‘The Observer’

‘The Observer’ character archetype is identified within characters who are usually bystanders. These characters aren’t the leader of anything, and they typically let others be the focus so that they are not the center of attention. ‘Observer’ character types might even be writing or researching what they are observing. This archetype is common for a narrator/protagonist in non-fiction stories; the author is typically writing and describing the events that happen around them as they unfold. At one point in the novel, Krakauer describes that at times, it felt like he wasn’t climbing the mountain himself, but “that surrogates were doing it for me” (176). I took this to mean that Krakauer was feeling like he was observing himself climb the mountain, not physically doing it. Further solidifying Krakauer’s archetype of ‘The Observer’, Krakauer was hired by Outsider magazine to climb and reach the summit of Mt. Everest to gather information and write an article about it. A real-life example of an ‘Observer’ would be Jane Goodall, the researcher, and a fictional example would be Joe Goldberg from the Netflix series You. An example from the course would be Elroy Berdahl from the short story On the Rainy River. ‘Observer’ archetypes tend to be watchful of those around them, and can sometimes be a caring presence. I know that when I have a bad day or something is upsetting me, it’s nice to just have someone be around, without them trying to comfort me. This is exactly what Elroy did for Tim O’Brien. Krakauer was also a watchful presence around his teammates, and would often offer them support if he saw fit. ‘Observer’ archetypes can both inspire empathy towards the characters displaying the archetype, and towards those characters in need of their help.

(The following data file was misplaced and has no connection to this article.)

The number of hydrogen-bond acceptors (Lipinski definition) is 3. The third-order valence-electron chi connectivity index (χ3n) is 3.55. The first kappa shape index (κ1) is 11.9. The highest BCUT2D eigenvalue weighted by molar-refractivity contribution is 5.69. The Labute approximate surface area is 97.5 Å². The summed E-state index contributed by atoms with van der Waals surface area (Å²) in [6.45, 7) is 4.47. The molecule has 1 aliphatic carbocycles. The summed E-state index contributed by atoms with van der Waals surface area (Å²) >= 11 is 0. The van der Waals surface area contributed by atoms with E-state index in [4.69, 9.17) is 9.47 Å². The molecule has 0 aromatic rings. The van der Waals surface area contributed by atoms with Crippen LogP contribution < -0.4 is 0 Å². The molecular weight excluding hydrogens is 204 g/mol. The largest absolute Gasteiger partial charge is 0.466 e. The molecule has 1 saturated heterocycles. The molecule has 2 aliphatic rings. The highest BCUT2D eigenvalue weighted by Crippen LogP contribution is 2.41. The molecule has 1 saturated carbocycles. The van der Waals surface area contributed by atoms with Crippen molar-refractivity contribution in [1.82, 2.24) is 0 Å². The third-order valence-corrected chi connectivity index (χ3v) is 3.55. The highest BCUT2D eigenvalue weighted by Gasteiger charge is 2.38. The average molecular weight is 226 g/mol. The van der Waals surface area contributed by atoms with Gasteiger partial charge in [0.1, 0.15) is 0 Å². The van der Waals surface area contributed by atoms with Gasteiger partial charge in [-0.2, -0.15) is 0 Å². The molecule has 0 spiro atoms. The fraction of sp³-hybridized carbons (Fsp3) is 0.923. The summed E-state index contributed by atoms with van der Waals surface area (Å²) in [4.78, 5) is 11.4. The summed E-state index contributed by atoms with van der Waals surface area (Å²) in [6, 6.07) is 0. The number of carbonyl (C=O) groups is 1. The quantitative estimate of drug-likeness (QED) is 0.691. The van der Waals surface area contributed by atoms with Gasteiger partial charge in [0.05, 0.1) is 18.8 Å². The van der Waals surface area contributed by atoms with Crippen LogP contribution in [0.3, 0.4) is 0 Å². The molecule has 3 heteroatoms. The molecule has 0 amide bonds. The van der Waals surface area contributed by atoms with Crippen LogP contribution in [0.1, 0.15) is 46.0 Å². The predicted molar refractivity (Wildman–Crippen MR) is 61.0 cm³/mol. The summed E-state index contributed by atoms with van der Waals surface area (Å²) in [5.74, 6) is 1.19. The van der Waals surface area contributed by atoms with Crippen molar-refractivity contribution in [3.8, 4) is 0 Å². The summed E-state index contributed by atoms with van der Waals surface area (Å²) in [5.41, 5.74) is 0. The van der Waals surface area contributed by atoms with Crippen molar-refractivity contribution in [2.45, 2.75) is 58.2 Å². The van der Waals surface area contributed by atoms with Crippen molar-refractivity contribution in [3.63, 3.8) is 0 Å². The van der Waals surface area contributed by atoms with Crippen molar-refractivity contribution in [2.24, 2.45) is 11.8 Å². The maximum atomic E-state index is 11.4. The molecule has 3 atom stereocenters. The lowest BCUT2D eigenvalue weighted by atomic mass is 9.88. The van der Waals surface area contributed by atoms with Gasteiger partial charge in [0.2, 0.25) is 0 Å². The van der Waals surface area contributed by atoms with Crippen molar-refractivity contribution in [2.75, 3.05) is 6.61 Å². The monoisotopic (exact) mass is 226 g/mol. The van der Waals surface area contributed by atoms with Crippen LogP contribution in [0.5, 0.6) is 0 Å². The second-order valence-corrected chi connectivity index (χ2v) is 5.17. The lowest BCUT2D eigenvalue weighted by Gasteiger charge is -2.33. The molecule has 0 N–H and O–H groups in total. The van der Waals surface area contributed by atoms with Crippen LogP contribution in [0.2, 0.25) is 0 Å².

Additionally, ‘Observer’ archetypes can be found everywhere. Have you ever caught yourself watching someone do something? Or have you found yourself comforting a friend going through a rough time? If yes, then you have displayed the qualities of the ‘Observer’ more than you think.

Jon Krakauer is one of the many characters in the non-fiction novel Into Thin Air who exhibits a couple of character archetypes, thus making it apparent that character archetypes are very realistic, and build a stronger relationship between the characters and the reader by provoking empathy and concern within the reader.

Works Cited

Inc, Scribendi. “5 Common Character Archetypes in Literature |”, Accessed 18 January 2020.

Krakauer, Jon. Into Thin Air. Anchor Books, 1999.

Leave a Reply

Fill in your details below or click an icon to log in: Logo

You are commenting using your account. Log Out /  Change )

Google photo

You are commenting using your Google account. Log Out /  Change )

Twitter picture

You are commenting using your Twitter account. Log Out /  Change )

Facebook photo

You are commenting using your Facebook account. Log Out /  Change )

Connecting to %s

Create your website at
Get started
%d bloggers like this: